Editorial: Senate should confirm Chu

by Scott Thill

President-elect Barack Obama could have thrown a dart at a crowd of science nerds and picked a better Secretary of Energy than the one we currently have. As the head of Cabot Corporation, Samuel Bodman reigned as one of Texas' biggest polluters for a company found to have fueled wars and worse in the Democratic Republic of the Congo. And as the top dog at the Department of Energy, he has been an unmitigated failure during a period of climate crisis when America really needed a leader with his head screwed on straight rather than stuck in the sand.

So Obama's hotly anticipated selection of Nobel-Prizewinning physicist Steven Chu, professor of physics and molecular and cellular biology at UC Berkeley and the director of the Lawrence Berkeley National Laboratory, is not just a breath of fresh air. It's like being freed from a hypoxiated vacuum.

To start, Chu is actually a practicing scientist, rather than a shill for the financial industry, as Bodman was. Most importantly, he is deeply invested in combating global warming using technologies old and new. Because unlike Al Gore, Chu doesn't believe we already have all the tools we need to forestall the environmental dystopia coming our way.

As such, Chu's current work is most intensely focused on innovation in renewable and sustainable energy, but his greater mission is to save the world, and save it now. To do that, he has spearheaded massive projects at Lawrence Berkeley, like Helios, which seeks to design storage solutions for solar energy by any means necessary, whether that means biofuels developed from biomass, algae or the direct conversion of water and carbon dioxide. He is committed to controlling if not reversing greenhouse gas emissions, which itself is a revelation for a White House used to only increasing them. He understands that, at even this late date, much of the American public doesn't realize the extent of the damage we are doing to the planet, damage that will exponentially increase as ice shelves melt and extreme weather takes hold.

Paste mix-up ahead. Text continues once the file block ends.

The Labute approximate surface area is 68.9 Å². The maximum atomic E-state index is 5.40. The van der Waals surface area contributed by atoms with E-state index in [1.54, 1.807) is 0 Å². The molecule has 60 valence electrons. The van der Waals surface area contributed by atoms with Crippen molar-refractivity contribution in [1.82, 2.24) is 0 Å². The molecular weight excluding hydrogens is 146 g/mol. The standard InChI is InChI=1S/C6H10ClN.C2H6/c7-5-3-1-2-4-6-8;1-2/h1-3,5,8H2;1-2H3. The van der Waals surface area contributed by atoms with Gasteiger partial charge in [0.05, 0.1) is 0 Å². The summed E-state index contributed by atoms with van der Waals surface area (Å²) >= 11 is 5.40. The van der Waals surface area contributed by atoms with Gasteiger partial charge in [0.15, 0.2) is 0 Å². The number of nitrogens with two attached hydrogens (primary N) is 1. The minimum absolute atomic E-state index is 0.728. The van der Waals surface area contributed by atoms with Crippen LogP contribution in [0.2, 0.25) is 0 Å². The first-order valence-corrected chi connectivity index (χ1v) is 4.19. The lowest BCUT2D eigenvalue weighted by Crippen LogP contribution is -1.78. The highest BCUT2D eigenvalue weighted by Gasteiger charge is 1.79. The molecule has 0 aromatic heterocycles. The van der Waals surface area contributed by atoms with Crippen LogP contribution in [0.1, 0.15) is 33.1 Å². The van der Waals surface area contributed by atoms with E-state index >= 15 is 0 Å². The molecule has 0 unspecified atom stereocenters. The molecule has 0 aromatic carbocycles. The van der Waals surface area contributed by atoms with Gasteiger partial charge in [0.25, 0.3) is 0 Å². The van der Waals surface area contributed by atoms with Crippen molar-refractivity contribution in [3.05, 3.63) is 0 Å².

"I am not sure most of the public realizes that the greenhouse gases that we are emitting today ha[ve] 100+ year consequences," he told the New York Times in 2006.

But he's also no dreamer: He helped birth academic-corporate partnerships like the Joint BioEnergy Institute, with Sandia National Laboratories (which is owned by Lockheed Martin), and the Energy Biosciences Institute, with noted oil-spiller British Petroleum. So Chu knows what it's like to shake the hands of polluters and nuke-builders, and he knows a thing or three hundred about navigating the dense miasma known as government bureaucracy. According to the San Francisco Chronicle, he even knows how to score a perk or two for himself. And while no one in academia or politics is ever truly clean, Chu at least has less dirt on him than most.

So the pick is a serious win for a United States slowly sinking into economic, political and environmental morasses from which it will have to extricate itself. Time is running out for America, which is too close to becoming an also-ran superpower whose light flashed bright and furious for a few centuries before sinking, like the dinosaurs themselves, into a tar pit of ignorance. With Obama and Chu, and perhaps a similarly enlightened Secretary of Interior, we might just innovate our way out of this mess before it means our doom.

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